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Summary of Labor Regulations in Uruguay"

Here's a brief summary of the main labor aspects and regulations to consider for companies in this process.

Minimum Wages and Labor Costs Labor costs include three main components: minimum wages according to each activity category, additional benefits such as leave, bonuses ("thirteenth" salary), vacation pay ("sum for the best enjoyment of leave"), overtime, severance pay, and tax contributions (contributions to the pension or social security system).

By law, minimum wages in our country are currently established by Collective Agreements negotiated in Wage Councils. These are tripartite integration bodies (with representatives from: workers – unions -, employers, and government) that, through collective bargaining, establish minimum wages, categories, and other benefits for workers in each sector. Similarly, salary adjustments are negotiated, taking into account primarily the evolution of inflation.

Working Hours and Weekly Regime The working day is legally limited to 8 hours per day. Any hours worked beyond this limit are considered "overtime," which, according to the norm, are paid at a 100% surcharge on the hourly salary (except on rest days, where they are paid at a 150% surcharge). Moreover, a mid-shift break must be taken during the workday. The weekly limit for work is 44 or 48 hours (depending on the activity, with 48 hours in the industrial sector mostly and 44 in commerce and services). A weekly rest day or a day and a half off (depending on the regimen) must be established.

Employment Contract and Types of Hiring in our Legislation

Firstly, it's important to note that it's not mandatory for the Employment Contract to be in writing. However, it's obligatory to register the worker in the Work Control Form (Ministry of Labor and Social Security) and with BPS (Social Security Bank). Despite the above, signing a written contract is a good business practice that we strongly suggest, for its utility in facilitating evidence (in case of a claim) of the aspects negotiated by the parties (e.g., if there is a probation period, if there are clauses of exclusive dedication, confidentiality, and other aspects that may have been negotiated).

Regarding its duration, Employment Contracts can be made for an indefinite period (including a trial period after which the hiring is definitively understood), for a fixed term (with limited duration), or subject to a resolutive condition (such as replacement contracts). Depending on the above, the payment of severance pay may or may not apply when the worker's termination occurs.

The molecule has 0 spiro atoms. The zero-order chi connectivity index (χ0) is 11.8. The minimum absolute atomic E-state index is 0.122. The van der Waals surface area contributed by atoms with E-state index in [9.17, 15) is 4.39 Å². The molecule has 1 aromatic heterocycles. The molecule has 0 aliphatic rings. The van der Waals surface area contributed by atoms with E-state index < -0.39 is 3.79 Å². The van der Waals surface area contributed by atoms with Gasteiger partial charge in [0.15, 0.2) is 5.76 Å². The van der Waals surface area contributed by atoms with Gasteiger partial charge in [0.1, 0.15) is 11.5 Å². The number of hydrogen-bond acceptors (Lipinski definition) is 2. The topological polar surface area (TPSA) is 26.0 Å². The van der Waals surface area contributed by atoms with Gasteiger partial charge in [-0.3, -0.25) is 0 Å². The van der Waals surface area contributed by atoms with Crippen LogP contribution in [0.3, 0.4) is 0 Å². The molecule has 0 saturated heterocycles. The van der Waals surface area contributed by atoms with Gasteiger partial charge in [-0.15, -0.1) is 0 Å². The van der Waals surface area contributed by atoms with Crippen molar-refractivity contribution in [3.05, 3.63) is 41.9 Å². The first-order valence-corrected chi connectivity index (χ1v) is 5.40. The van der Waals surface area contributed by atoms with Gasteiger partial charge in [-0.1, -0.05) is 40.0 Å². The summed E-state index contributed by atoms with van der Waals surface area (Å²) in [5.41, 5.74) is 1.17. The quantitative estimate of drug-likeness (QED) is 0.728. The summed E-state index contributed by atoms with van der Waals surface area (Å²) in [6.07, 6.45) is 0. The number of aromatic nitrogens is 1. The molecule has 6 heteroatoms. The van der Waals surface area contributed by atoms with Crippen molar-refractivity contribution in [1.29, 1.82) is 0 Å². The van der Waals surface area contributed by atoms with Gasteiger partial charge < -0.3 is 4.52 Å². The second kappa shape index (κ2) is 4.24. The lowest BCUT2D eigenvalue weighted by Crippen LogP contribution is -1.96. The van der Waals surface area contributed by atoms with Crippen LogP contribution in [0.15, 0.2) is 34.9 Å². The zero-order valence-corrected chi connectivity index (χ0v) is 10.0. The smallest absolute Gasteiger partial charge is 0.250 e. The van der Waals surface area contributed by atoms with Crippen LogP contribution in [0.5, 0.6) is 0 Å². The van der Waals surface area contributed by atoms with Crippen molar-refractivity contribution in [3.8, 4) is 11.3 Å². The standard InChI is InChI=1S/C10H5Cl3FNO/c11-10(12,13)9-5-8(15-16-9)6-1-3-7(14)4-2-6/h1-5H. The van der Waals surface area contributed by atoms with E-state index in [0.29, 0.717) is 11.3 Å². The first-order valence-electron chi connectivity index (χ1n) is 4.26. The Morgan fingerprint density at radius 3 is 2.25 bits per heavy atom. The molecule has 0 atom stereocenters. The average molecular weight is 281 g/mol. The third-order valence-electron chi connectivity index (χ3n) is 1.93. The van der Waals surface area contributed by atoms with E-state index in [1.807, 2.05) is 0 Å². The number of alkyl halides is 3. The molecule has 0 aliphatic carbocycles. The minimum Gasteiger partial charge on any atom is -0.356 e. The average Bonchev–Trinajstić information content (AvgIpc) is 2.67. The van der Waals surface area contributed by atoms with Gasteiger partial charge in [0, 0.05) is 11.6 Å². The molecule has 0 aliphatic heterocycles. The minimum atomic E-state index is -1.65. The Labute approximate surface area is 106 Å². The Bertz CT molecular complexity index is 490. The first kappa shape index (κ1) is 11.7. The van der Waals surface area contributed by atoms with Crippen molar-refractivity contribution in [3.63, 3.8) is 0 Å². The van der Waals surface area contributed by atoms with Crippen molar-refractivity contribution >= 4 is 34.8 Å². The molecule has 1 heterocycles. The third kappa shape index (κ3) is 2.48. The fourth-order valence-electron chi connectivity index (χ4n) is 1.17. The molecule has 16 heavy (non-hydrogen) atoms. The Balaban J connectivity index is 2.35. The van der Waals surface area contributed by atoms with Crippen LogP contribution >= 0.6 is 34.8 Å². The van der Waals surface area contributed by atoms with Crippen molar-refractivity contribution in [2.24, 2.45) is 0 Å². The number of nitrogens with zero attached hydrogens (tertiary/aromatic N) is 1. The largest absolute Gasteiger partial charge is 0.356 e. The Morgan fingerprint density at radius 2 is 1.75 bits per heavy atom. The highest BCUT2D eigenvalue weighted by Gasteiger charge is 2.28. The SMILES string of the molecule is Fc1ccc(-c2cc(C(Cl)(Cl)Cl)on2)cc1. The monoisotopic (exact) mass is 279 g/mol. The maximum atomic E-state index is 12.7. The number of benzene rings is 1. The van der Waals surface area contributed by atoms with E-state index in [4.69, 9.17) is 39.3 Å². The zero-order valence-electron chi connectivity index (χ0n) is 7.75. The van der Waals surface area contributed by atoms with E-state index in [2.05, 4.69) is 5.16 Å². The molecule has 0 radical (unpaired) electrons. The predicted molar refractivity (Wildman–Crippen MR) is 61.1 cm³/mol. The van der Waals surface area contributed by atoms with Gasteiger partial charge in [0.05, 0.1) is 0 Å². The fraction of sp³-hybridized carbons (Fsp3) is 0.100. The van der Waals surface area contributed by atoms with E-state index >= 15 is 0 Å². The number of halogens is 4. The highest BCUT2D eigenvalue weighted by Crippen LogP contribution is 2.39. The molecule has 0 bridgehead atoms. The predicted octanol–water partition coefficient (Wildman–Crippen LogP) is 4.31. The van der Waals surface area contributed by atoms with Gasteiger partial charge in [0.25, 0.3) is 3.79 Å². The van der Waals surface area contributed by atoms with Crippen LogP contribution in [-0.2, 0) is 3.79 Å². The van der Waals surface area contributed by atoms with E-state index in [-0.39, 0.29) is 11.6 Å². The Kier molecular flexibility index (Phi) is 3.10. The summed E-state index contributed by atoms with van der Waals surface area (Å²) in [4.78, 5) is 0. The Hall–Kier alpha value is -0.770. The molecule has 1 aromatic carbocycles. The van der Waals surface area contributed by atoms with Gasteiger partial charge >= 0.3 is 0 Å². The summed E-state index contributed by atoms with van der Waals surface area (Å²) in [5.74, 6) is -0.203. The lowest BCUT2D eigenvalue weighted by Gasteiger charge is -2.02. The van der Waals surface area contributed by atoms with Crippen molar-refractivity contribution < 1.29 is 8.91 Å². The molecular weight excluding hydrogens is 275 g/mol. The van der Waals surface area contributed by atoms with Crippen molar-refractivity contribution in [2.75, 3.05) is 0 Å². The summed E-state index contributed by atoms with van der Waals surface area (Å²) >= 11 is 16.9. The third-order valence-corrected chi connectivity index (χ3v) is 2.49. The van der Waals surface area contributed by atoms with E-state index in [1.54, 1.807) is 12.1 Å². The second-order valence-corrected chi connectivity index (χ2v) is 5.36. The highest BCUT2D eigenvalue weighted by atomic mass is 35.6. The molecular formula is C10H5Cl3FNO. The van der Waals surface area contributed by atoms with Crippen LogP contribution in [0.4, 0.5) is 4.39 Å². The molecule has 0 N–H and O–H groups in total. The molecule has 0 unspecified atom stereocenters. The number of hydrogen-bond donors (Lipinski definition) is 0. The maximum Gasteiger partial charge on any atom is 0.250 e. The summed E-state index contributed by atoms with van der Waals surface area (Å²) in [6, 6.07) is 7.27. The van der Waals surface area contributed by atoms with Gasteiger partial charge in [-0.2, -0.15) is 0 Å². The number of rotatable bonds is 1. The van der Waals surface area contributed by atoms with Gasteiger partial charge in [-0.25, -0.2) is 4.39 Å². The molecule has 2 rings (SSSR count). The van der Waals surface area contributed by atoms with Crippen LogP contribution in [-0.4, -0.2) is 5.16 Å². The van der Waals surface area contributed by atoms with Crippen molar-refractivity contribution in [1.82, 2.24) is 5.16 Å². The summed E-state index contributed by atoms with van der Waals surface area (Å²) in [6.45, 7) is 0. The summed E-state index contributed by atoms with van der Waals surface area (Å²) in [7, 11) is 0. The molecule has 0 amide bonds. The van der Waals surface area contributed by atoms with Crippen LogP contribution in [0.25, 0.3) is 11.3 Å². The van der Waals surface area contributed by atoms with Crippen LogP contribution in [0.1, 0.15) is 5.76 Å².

Severance Pay

The termination of the employment contract by the will (unilateral) of the employer does not require, in our country, prior notice, consent, or acceptance of the worker. Nor is it necessary to express a just cause or reason (generally and except for certain exceptions).

However, this termination of the contract entails the obligation to compensate the worker with the payment of a sum for "damages," which is legally pre-established or "tariffed." Such compensation is calculated based on the length of service and the salary in force at the time of departure. One monthly salary (understood as the total monthly income) is due for each year or fraction, with a maximum of six. Unlike other systems, in Uruguay after six years of service, the severance pay to be received does not continue to increase.

Union Aspects. Freedom of Work and Right to Strike in Uruguay

The right to strike and the exercise of trade union activity are established in the Constitution of the Republic. Also, in the Trade Union Freedom Law (No. 17,940), which

ampara a los delegados y afiliados en casos de discriminación, persecución o despido por motivos antisindicales.

The recently approved Law of Urgent Consideration ("LUC") regulates, among other issues, the occupation of workplaces, understood as one of the modalities of the strike, but limiting them to some extent. This provision arises in response to observations made by the ILO (International Labour Organization), after it was understood that our system did not respect the freedom of work (of non-strikers) and the freedom of enterprise, as occupations were allowed that prevented access by other individuals. In this regard, the mentioned norm establishes: "The State guarantees the peaceful exercise of the right to strike, the right of non-strikers to access and work in their respective establishments, and the right of company management to enter the premises freely." This means that violent forms of exercising the strike are not admitted. The right of all those workers who do not adhere to union measures to enter the workplace and work is guaranteed, ensuring them the right to negative trade union freedom. Furthermore, (in the same norm) pickets that obstruct the free movement of people, goods, or services in public or private spaces of public use are declared illegitimate. This means that union organizations can no longer obstruct entry to the company, which was hitherto a practice (known as "hard pickets") that was sometimes used as an alternative to occupation, preventing access, for example, by supplier or customer vehicles to the company



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